Philadelphia Copyright Attorneys at EsquireTrademarks.com Attended Discussion on Star Athletica v. Varsity Brands

December 7, 2017 – University City, Philadelphia Copyright Attorneys at EsquireTrademarks.com attended a Panel discussion at Penn Law entitled “Interpreting and Applying the Court’s Copyright Jurisprudence After Star Athletica”  The panel was presented by University of Pennsylvania Law Review, CTIC, Penn Intellectual Property Group, and the Copyright Society of the USA.  The purpose of the event was to celebrate the release of Law Review Online’s Special Issue—”From Shovels to Jerseys: A Guide to Apply Star Athletica v. Varsity Brands.  The panel was moderated by David Nimmer and featured many of the authors who contributed to the Law Review Online’s Special Issue.  Specifically, the panel was comprised of Tyler T. Ochoa, Jeanne C. Fromer, Mark P. McKenna, and Peter S. Menell.

What is the big deal about Star Athletica?

Star Athletica is Supreme Court guidance that helps Courts and legal professionals (copyright attorneys) identify the outer boundaries of copyright law.  Useful articles are not protectable under copyright law – but ornamental aspects of useful articles are protectable. There exists a grey area where ornamental aspects and a useful articles overlap.  In Star Athletica, the fight was over cheerleading uniform designs.  One party argued that the cheerleading uniforms were useful articles – not protectable under copyright.  The other party argued that the cheerleading uniforms were ornamental – and therefore proper subject matter for copyright protection.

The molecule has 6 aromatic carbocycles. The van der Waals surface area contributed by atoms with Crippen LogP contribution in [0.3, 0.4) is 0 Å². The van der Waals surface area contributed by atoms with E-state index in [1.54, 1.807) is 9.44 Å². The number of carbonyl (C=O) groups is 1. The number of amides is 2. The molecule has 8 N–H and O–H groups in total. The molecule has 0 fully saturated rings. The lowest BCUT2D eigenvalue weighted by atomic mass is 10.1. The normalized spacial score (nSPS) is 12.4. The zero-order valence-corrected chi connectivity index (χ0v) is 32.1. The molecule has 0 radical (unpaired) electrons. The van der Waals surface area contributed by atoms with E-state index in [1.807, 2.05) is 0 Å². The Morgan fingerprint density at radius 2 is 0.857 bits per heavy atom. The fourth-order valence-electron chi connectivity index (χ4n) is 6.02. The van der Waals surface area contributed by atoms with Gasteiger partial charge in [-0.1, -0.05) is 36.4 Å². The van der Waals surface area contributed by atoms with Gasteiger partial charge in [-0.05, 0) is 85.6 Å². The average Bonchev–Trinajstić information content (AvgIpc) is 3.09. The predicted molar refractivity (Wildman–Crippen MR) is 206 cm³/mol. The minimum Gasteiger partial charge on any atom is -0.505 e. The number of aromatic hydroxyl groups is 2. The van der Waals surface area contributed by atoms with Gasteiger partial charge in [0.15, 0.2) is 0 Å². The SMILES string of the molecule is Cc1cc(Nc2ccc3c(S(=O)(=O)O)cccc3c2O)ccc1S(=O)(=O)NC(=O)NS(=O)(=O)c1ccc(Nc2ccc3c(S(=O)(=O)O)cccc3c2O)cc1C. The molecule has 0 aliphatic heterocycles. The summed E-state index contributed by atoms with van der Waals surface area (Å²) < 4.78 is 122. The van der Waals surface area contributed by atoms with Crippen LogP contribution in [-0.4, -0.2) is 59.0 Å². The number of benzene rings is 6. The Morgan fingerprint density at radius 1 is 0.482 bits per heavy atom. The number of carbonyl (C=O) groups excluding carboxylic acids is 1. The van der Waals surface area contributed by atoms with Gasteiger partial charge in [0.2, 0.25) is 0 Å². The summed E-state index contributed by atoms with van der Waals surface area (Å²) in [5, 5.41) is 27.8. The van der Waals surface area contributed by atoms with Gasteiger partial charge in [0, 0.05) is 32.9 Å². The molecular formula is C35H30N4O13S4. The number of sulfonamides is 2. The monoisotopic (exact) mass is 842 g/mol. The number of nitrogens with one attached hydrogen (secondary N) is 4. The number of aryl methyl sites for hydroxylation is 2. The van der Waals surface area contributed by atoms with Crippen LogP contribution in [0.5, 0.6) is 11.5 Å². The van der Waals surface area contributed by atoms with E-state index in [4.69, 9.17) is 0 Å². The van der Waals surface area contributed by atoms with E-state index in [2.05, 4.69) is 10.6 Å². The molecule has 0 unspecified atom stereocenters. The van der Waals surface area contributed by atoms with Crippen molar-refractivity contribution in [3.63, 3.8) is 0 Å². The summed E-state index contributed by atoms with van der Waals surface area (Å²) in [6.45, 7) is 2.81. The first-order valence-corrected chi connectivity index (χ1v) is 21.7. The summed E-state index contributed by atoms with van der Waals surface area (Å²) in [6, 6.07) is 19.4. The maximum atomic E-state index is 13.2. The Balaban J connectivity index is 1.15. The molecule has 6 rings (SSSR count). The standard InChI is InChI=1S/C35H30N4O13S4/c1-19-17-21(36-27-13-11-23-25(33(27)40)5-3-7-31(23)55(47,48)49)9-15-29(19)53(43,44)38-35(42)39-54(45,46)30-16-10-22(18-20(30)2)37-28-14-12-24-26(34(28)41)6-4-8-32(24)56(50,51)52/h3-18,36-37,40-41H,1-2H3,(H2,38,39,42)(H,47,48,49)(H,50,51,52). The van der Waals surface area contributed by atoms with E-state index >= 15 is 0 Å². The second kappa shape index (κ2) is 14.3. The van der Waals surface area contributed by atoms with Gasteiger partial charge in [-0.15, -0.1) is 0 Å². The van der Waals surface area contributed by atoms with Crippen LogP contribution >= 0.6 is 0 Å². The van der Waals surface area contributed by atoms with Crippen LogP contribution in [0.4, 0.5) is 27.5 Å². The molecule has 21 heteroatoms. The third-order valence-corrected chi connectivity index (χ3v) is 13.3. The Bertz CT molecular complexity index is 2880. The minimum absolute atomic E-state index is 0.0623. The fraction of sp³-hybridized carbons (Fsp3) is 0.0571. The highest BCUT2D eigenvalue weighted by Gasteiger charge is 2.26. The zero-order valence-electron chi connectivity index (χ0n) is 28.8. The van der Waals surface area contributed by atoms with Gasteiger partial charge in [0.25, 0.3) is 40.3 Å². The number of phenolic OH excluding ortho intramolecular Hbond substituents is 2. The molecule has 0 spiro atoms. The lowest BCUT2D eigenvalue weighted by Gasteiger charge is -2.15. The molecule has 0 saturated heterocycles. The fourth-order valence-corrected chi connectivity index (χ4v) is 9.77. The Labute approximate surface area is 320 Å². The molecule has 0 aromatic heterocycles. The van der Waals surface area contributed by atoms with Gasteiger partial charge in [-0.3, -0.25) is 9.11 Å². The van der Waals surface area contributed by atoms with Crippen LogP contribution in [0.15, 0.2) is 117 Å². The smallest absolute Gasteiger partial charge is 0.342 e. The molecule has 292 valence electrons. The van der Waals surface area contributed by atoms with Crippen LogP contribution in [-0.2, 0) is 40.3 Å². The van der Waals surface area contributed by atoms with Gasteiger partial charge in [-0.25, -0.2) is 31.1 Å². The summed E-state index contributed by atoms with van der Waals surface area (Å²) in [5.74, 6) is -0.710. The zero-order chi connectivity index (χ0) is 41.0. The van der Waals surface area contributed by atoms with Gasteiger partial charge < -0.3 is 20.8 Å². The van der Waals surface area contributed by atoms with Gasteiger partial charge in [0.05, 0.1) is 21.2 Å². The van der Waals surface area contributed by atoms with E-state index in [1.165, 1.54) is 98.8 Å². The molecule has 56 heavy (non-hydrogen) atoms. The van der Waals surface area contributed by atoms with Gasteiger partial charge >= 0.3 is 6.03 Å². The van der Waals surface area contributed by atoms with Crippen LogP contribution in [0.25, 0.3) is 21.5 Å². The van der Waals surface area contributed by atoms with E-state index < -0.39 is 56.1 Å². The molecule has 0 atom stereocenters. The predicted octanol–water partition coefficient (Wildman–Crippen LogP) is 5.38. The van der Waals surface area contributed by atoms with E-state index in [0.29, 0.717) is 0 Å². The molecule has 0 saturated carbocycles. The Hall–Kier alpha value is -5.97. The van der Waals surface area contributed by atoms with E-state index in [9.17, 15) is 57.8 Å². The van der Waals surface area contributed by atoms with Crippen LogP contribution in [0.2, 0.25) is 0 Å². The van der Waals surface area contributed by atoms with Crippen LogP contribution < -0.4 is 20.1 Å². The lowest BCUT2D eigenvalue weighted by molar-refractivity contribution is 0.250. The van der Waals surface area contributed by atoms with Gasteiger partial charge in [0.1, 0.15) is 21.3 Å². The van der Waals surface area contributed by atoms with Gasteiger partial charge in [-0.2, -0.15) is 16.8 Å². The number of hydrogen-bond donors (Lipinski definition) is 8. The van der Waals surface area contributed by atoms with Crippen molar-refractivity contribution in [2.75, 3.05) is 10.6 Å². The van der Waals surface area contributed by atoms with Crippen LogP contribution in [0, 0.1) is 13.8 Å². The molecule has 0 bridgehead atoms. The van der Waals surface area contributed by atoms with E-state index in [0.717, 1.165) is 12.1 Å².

Philadelphia Copyright Attorneys Trademark Lawyers

Consider, for example, a lobster shaped bottle opener.  Copyright law protects original “pictorial, graphic, and sculptural works,” which include two- and three-dimensional works of fine, graphic, and applied art.   HOWEVER – Copyright law does not protect the mechanical or utilitarian aspects.  Copyright Office Circular No. 40 (Copyright Registration for Pictorial, Graphic, and Sculptural Works).  Arguably, the lobster design is a sculptural work protectable under copyright law.  BUT, the bottle opener is utilitarian – and not protectable by copyright.

As an Intellectual Property Lawyer – Protect with Copyright and Patent Law … Even Trademark Law

Copyrightability for useful/ornamental items will forever be difficult to define.  As a patent / trademark / copyright attorney advising the client, the best method is to apply for both copyright and patent in the useful article.  If the item can act as a source identifier, we try to use trademark law, as well, to protect it.  Most importantly, you advise the client that this is a grey area of law.  Neither method of protection is bulletproof.  Every case is different and turns on its own facts.  So, we use what legal tools are available and let the courts work it out over the years.  A questionable copyright registration is better than having not applied at all.  Most cases never make it to federal court – never mind the Supreme Court.  You get the client the protection using the legal tools available, and you warn of the possible risks of invalidation.

For more information about Star Athletica v. Varsity Brands you may check out the Oyez.org page dedicated to the opinion.

EsquireTrademarks.com – Philadelphia Copyright Attorneys – What We Do:

  • Our Philadelphia  copyright trademark attorney, prepares and files trademark applications for clients throughout the United States and abroad.
  • We prosecute and defend trademark infringement and unfair competition actions in the Federal Courts throughout the United States and abroad.
  • We also prosecute trademark office actions and appeals before the United States Trademark Office.
  • We handle internet based trademark disputes and trademark, DMCA, and copyright takedowns.
  • We draw on our experience as trademark litigators to guide you through the trademark process.
  • We support businesses, law firms, and individuals by providing top notch legal services in intellectual property matters.
By | 2018-02-17T04:17:35+00:00 December 19th, 2017|Copyright Attorney Philadelphia, Philadelphia Trademark Attorney|0 Comments